Pets, like people, can end up in life threatening situations. At West Ridge Animal Hospital our doctors and technicians provide compassionate, lifesaving care to your pet in an emergency. If your pet has suffered a serious injury or life-threatening event, stay calm, but try to get your pet to our hospital as soon as possible. Starting treatment right away may decrease recovery time or even save a life.
In order to better serve your needs, West Ridge Animal Hospital is open from 8:00 am until 9:00 pm Monday through Friday, from 8:00 am until 5:00 pm on Saturdays, and from 9:00 am to 1:00 pm on Sundays. We are here to provide routine and urgent/ emergency care services to your pets during these hours.
At West Ridge Animal Hospital, we have access to some of the most advanced methods available for treating our patients, including intravenous fluid and drug therapy, digital radiography, ultrasonography, a sterile, temperature-controlled surgical suite, endoscopy/laparoscopy, intensive anesthetic and surgical monitoring equipment, state-of-the-art pain management protocols, orthopedic, soft tissue and emergency surgical capabilities, laser surgery, blood transfusion abilities, heated/oxygen cages, and an isolation ward for infectious patients.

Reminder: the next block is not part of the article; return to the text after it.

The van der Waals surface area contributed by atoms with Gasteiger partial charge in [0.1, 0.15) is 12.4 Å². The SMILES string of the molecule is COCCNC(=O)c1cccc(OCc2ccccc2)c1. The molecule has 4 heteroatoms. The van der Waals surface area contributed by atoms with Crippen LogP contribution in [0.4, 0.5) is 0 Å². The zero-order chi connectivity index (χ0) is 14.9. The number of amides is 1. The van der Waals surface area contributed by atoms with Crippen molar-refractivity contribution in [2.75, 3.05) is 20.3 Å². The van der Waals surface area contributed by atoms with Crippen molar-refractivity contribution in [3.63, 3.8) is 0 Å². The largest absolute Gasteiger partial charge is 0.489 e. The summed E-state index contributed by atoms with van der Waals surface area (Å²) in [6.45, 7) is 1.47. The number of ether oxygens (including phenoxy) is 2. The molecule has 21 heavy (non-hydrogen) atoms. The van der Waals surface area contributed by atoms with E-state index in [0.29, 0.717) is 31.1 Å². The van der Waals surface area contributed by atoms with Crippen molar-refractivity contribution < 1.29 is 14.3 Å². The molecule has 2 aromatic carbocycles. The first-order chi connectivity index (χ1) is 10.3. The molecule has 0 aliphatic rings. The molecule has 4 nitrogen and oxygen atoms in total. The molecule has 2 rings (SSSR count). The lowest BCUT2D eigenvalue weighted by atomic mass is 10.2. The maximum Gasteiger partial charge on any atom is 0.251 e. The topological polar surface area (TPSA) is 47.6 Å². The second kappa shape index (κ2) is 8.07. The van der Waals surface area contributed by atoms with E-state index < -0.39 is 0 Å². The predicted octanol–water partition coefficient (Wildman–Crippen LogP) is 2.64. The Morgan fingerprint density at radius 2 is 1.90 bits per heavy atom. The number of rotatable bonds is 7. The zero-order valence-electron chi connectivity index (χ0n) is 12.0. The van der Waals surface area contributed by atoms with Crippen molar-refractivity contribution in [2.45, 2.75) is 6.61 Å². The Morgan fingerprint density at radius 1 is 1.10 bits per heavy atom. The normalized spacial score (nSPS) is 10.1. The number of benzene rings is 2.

If your pet is a regular patient of another facility in the area, we are happy to provide emergency care as needed, and will update your regular veterinarian as to our findings, your pet’s medical records and any diagnostic testing results, and any medication protocols or recommendations we have given you. We are also please to speak with your veterinarian regarding any questions they may have about your pet.
We value your trust and confidence in allowing us to treat your pets in emergency or critical situations.
- Excessive bleeding or bleeding that continues longer than 5 minutes
- Choking, difficulty breathing or nonstop coughing and gagging
- Bleeding from nose, mouth, rectum, coughing up blood, or blood in urine
- Lack of urination or inability to pass feces (stool), or obvious pain associated with urinating or passing stool
- Injuries to your pet’s eye(s)
- Your pet has eaten something poisonous (such as antifreeze, xylitol, chocolate, rodent poison, etc.)
- Seizures and/or staggering
- Fractured bones or severely reduced mobility
- Obvious signs of pain
- Heat Exhaustion or heatstroke
- Severe vomiting or diarrhea – more than 2 episodes in a 24-hour period
- Refusal to drink for 24 hours or more